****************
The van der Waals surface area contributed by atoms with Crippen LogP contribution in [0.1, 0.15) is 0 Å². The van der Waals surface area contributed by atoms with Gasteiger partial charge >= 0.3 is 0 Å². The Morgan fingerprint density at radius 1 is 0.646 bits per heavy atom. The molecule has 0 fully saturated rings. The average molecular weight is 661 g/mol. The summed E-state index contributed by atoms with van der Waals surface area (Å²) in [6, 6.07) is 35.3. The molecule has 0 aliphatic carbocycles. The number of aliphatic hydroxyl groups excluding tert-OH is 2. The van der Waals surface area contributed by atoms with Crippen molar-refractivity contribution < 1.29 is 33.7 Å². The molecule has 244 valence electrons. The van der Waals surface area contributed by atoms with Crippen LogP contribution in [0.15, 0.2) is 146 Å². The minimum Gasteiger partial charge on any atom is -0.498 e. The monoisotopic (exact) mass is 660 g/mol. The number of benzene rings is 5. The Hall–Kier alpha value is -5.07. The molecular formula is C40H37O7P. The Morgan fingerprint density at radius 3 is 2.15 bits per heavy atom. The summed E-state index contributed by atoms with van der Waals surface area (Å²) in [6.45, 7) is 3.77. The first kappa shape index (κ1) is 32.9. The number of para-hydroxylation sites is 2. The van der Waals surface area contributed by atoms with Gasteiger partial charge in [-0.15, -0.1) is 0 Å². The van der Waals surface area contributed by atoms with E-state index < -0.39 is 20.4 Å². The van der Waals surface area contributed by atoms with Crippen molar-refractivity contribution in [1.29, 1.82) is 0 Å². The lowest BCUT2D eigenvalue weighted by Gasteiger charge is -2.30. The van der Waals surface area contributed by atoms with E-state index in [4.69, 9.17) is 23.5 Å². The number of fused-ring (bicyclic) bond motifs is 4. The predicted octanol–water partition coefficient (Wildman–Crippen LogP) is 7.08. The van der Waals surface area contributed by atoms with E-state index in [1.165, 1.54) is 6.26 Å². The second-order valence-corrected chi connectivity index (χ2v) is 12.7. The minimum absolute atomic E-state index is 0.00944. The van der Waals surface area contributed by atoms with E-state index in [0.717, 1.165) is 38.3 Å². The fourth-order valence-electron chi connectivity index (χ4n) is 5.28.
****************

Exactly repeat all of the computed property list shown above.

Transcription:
The van der Waals surface area contributed by atoms with Crippen LogP contribution in [0.1, 0.15) is 0 Å². The van der Waals surface area contributed by atoms with Gasteiger partial charge >= 0.3 is 0 Å². The Morgan fingerprint density at radius 1 is 0.646 bits per heavy atom. The molecule has 0 fully saturated rings. The average molecular weight is 661 g/mol. The summed E-state index contributed by atoms with van der Waals surface area (Å²) in [6, 6.07) is 35.3. The molecule has 0 aliphatic carbocycles. The number of aliphatic hydroxyl groups excluding tert-OH is 2. The van der Waals surface area contributed by atoms with Crippen molar-refractivity contribution < 1.29 is 33.7 Å². The molecule has 244 valence electrons. The van der Waals surface area contributed by atoms with Crippen LogP contribution in [0.15, 0.2) is 146 Å². The minimum Gasteiger partial charge on any atom is -0.498 e. The monoisotopic (exact) mass is 660 g/mol. The number of benzene rings is 5. The Hall–Kier alpha value is -5.07. The molecular formula is C40H37O7P. The Morgan fingerprint density at radius 3 is 2.15 bits per heavy atom. The summed E-state index contributed by atoms with van der Waals surface area (Å²) in [6.45, 7) is 3.77. The first kappa shape index (κ1) is 32.9. The number of para-hydroxylation sites is 2. The van der Waals surface area contributed by atoms with Gasteiger partial charge in [-0.15, -0.1) is 0 Å². The van der Waals surface area contributed by atoms with E-state index < -0.39 is 20.4 Å². The van der Waals surface area contributed by atoms with Crippen molar-refractivity contribution in [1.29, 1.82) is 0 Å². The lowest BCUT2D eigenvalue weighted by Gasteiger charge is -2.30. The van der Waals surface area contributed by atoms with E-state index in [4.69, 9.17) is 23.5 Å². The number of fused-ring (bicyclic) bond motifs is 4. The predicted octanol–water partition coefficient (Wildman–Crippen LogP) is 7.08. The van der Waals surface area contributed by atoms with E-state index in [1.165, 1.54) is 6.26 Å². The second-order valence-corrected chi connectivity index (χ2v) is 12.7. The minimum absolute atomic E-state index is 0.00944. The van der Waals surface area contributed by atoms with E-state index in [0.717, 1.165) is 38.3 Å². The fourth-order valence-electron chi connectivity index (χ4n) is 5.28.